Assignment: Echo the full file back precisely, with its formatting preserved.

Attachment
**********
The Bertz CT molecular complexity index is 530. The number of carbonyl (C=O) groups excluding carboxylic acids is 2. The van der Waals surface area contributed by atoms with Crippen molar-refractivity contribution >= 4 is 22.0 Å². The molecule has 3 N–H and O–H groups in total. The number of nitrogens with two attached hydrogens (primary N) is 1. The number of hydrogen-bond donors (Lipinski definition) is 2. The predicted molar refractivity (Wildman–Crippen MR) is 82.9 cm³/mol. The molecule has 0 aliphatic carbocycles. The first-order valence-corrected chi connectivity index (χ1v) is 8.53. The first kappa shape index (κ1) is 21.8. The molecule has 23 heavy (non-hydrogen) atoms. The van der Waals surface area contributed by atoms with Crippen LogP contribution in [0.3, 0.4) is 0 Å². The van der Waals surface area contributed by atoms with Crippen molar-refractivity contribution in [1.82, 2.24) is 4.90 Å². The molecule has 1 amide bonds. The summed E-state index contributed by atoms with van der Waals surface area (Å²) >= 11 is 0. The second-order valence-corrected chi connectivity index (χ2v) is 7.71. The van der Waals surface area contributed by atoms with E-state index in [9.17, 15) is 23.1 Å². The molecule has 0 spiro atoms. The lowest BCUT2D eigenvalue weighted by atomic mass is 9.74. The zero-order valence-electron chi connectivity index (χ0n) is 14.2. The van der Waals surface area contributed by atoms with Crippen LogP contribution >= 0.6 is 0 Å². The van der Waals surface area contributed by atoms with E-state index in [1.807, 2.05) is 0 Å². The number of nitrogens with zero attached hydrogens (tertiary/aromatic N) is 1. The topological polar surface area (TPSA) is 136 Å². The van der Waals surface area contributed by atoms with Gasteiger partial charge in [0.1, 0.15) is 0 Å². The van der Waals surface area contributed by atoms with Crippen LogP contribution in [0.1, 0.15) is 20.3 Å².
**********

The Bertz CT molecular complexity index is 530. The number of carbonyl (C=O) groups excluding carboxylic acids is 2. The van der Waals surface area contributed by atoms with Crippen molar-refractivity contribution >= 4 is 22.0 Å². The molecule has 3 N–H and O–H groups in total. The number of nitrogens with two attached hydrogens (primary N) is 1. The number of hydrogen-bond donors (Lipinski definition) is 2. The predicted molar refractivity (Wildman–Crippen MR) is 82.9 cm³/mol. The molecule has 0 aliphatic carbocycles. The first-order valence-corrected chi connectivity index (χ1v) is 8.53. The first kappa shape index (κ1) is 21.8. The molecule has 23 heavy (non-hydrogen) atoms. The van der Waals surface area contributed by atoms with Crippen LogP contribution in [0.3, 0.4) is 0 Å². The van der Waals surface area contributed by atoms with Crippen molar-refractivity contribution in [1.82, 2.24) is 4.90 Å². The molecule has 1 amide bonds. The summed E-state index contributed by atoms with van der Waals surface area (Å²) >= 11 is 0. The second-order valence-corrected chi connectivity index (χ2v) is 7.71. The van der Waals surface area contributed by atoms with E-state index in [9.17, 15) is 23.1 Å². The molecule has 0 spiro atoms. The lowest BCUT2D eigenvalue weighted by atomic mass is 9.74. The zero-order valence-electron chi connectivity index (χ0n) is 14.2. The van der Waals surface area contributed by atoms with Crippen LogP contribution >= 0.6 is 0 Å². The van der Waals surface area contributed by atoms with E-state index in [1.807, 2.05) is 0 Å². The number of nitrogens with zero attached hydrogens (tertiary/aromatic N) is 1. The topological polar surface area (TPSA) is 136 Å². The van der Waals surface area contributed by atoms with Gasteiger partial charge in [0.1, 0.15) is 0 Å². The van der Waals surface area contributed by atoms with Crippen LogP contribution in [0.1, 0.15) is 20.3 Å².